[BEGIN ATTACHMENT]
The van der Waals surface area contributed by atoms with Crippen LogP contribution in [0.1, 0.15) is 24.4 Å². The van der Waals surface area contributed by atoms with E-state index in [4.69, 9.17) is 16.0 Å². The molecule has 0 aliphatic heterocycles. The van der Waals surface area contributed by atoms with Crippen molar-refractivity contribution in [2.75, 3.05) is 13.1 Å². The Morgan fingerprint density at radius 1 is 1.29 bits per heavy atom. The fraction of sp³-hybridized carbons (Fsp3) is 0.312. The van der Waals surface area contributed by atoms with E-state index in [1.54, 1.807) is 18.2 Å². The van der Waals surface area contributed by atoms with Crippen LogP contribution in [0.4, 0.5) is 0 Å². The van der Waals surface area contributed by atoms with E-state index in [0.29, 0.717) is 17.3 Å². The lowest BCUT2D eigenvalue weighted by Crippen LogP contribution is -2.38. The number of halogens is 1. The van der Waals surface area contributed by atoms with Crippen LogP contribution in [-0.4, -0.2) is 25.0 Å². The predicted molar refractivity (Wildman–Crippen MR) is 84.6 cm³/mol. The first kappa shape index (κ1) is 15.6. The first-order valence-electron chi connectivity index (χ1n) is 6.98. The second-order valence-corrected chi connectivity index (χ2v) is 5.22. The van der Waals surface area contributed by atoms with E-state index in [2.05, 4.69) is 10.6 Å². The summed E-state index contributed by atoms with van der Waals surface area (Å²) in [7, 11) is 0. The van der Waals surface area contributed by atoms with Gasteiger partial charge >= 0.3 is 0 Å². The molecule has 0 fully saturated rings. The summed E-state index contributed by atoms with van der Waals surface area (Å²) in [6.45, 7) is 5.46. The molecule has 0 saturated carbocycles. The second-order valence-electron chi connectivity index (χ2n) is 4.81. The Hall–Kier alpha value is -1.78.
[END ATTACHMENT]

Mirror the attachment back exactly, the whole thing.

The van der Waals surface area contributed by atoms with Crippen LogP contribution in [0.1, 0.15) is 24.4 Å². The van der Waals surface area contributed by atoms with E-state index in [4.69, 9.17) is 16.0 Å². The molecule has 0 aliphatic heterocycles. The van der Waals surface area contributed by atoms with Crippen molar-refractivity contribution in [2.75, 3.05) is 13.1 Å². The Morgan fingerprint density at radius 1 is 1.29 bits per heavy atom. The fraction of sp³-hybridized carbons (Fsp3) is 0.312. The van der Waals surface area contributed by atoms with E-state index in [1.54, 1.807) is 18.2 Å². The van der Waals surface area contributed by atoms with Crippen LogP contribution in [0.4, 0.5) is 0 Å². The van der Waals surface area contributed by atoms with E-state index in [0.29, 0.717) is 17.3 Å². The lowest BCUT2D eigenvalue weighted by Crippen LogP contribution is -2.38. The number of halogens is 1. The van der Waals surface area contributed by atoms with Crippen LogP contribution in [-0.4, -0.2) is 25.0 Å². The predicted molar refractivity (Wildman–Crippen MR) is 84.6 cm³/mol. The first kappa shape index (κ1) is 15.6. The first-order valence-electron chi connectivity index (χ1n) is 6.98. The second-order valence-corrected chi connectivity index (χ2v) is 5.22. The van der Waals surface area contributed by atoms with E-state index in [2.05, 4.69) is 10.6 Å². The summed E-state index contributed by atoms with van der Waals surface area (Å²) in [7, 11) is 0. The van der Waals surface area contributed by atoms with Gasteiger partial charge >= 0.3 is 0 Å². The molecule has 0 fully saturated rings. The summed E-state index contributed by atoms with van der Waals surface area (Å²) in [6.45, 7) is 5.46. The molecule has 0 saturated carbocycles. The second-order valence-electron chi connectivity index (χ2n) is 4.81. The Hall–Kier alpha value is -1.78.